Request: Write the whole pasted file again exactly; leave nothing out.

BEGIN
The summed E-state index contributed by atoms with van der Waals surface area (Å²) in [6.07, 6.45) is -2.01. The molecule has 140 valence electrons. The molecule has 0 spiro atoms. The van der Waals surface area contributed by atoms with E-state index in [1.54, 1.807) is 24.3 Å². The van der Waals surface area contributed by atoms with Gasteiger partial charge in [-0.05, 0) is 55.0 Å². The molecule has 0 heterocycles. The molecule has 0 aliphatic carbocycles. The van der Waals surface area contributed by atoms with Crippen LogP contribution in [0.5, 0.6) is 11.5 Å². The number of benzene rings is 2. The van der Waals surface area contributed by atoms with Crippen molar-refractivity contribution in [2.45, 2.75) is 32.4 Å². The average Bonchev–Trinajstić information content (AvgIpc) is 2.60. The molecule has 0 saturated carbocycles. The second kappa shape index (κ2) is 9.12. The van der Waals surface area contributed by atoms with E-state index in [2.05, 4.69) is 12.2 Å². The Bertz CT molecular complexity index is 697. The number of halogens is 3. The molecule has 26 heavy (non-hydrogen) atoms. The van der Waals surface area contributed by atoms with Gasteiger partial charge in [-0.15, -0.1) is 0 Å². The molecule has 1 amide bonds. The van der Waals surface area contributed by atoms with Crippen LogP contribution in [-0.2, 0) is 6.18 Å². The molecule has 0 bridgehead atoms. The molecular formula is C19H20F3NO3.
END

The summed E-state index contributed by atoms with van der Waals surface area (Å²) in [6.07, 6.45) is -2.01. The molecule has 140 valence electrons. The molecule has 0 spiro atoms. The van der Waals surface area contributed by atoms with E-state index in [1.54, 1.807) is 24.3 Å². The van der Waals surface area contributed by atoms with Gasteiger partial charge in [-0.05, 0) is 55.0 Å². The molecule has 0 heterocycles. The molecule has 0 aliphatic carbocycles. The van der Waals surface area contributed by atoms with Crippen LogP contribution in [0.5, 0.6) is 11.5 Å². The number of benzene rings is 2. The van der Waals surface area contributed by atoms with Crippen molar-refractivity contribution in [2.45, 2.75) is 32.4 Å². The average Bonchev–Trinajstić information content (AvgIpc) is 2.60. The molecule has 0 saturated carbocycles. The second kappa shape index (κ2) is 9.12. The van der Waals surface area contributed by atoms with E-state index in [2.05, 4.69) is 12.2 Å². The Bertz CT molecular complexity index is 697. The number of halogens is 3. The molecule has 26 heavy (non-hydrogen) atoms. The van der Waals surface area contributed by atoms with Gasteiger partial charge in [-0.15, -0.1) is 0 Å². The molecule has 1 amide bonds. The van der Waals surface area contributed by atoms with Crippen LogP contribution in [-0.2, 0) is 6.18 Å². The molecule has 0 bridgehead atoms. The molecular formula is C19H20F3NO3.